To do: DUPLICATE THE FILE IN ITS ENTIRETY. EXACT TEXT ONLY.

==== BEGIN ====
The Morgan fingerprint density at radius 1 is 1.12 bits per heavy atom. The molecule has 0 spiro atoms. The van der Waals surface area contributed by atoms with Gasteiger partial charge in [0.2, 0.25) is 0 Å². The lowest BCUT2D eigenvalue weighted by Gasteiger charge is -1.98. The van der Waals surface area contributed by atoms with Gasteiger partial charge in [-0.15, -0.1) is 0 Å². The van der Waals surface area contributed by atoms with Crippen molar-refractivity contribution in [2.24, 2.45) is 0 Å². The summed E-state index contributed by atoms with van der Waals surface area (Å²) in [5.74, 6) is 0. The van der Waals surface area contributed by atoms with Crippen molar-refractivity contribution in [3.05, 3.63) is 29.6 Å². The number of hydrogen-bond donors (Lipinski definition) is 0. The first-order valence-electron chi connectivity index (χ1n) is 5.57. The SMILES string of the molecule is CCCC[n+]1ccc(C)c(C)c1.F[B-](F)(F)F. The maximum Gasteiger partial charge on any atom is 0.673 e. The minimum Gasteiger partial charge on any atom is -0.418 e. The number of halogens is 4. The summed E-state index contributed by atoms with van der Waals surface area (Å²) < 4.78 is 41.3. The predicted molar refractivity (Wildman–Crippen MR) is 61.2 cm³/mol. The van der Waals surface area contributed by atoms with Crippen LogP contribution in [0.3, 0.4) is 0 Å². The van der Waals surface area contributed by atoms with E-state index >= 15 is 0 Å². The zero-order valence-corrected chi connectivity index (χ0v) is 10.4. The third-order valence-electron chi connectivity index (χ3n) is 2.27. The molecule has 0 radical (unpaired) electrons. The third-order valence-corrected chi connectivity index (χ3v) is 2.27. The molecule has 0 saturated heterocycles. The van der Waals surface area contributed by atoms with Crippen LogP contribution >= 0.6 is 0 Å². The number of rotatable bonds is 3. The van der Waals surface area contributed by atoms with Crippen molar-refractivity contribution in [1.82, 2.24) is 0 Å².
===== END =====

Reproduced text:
The Morgan fingerprint density at radius 1 is 1.12 bits per heavy atom. The molecule has 0 spiro atoms. The van der Waals surface area contributed by atoms with Gasteiger partial charge in [0.2, 0.25) is 0 Å². The lowest BCUT2D eigenvalue weighted by Gasteiger charge is -1.98. The van der Waals surface area contributed by atoms with Gasteiger partial charge in [-0.15, -0.1) is 0 Å². The van der Waals surface area contributed by atoms with Crippen molar-refractivity contribution in [2.24, 2.45) is 0 Å². The summed E-state index contributed by atoms with van der Waals surface area (Å²) in [5.74, 6) is 0. The van der Waals surface area contributed by atoms with Crippen molar-refractivity contribution in [3.05, 3.63) is 29.6 Å². The number of hydrogen-bond donors (Lipinski definition) is 0. The first-order valence-electron chi connectivity index (χ1n) is 5.57. The SMILES string of the molecule is CCCC[n+]1ccc(C)c(C)c1.F[B-](F)(F)F. The maximum Gasteiger partial charge on any atom is 0.673 e. The minimum Gasteiger partial charge on any atom is -0.418 e. The number of halogens is 4. The summed E-state index contributed by atoms with van der Waals surface area (Å²) < 4.78 is 41.3. The predicted molar refractivity (Wildman–Crippen MR) is 61.2 cm³/mol. The van der Waals surface area contributed by atoms with Crippen LogP contribution in [0.3, 0.4) is 0 Å². The van der Waals surface area contributed by atoms with E-state index >= 15 is 0 Å². The zero-order valence-corrected chi connectivity index (χ0v) is 10.4. The third-order valence-electron chi connectivity index (χ3n) is 2.27. The molecule has 0 radical (unpaired) electrons. The third-order valence-corrected chi connectivity index (χ3v) is 2.27. The molecule has 0 saturated heterocycles. The van der Waals surface area contributed by atoms with Crippen LogP contribution >= 0.6 is 0 Å². The number of rotatable bonds is 3. The van der Waals surface area contributed by atoms with Crippen molar-refractivity contribution in [1.82, 2.24) is 0 Å².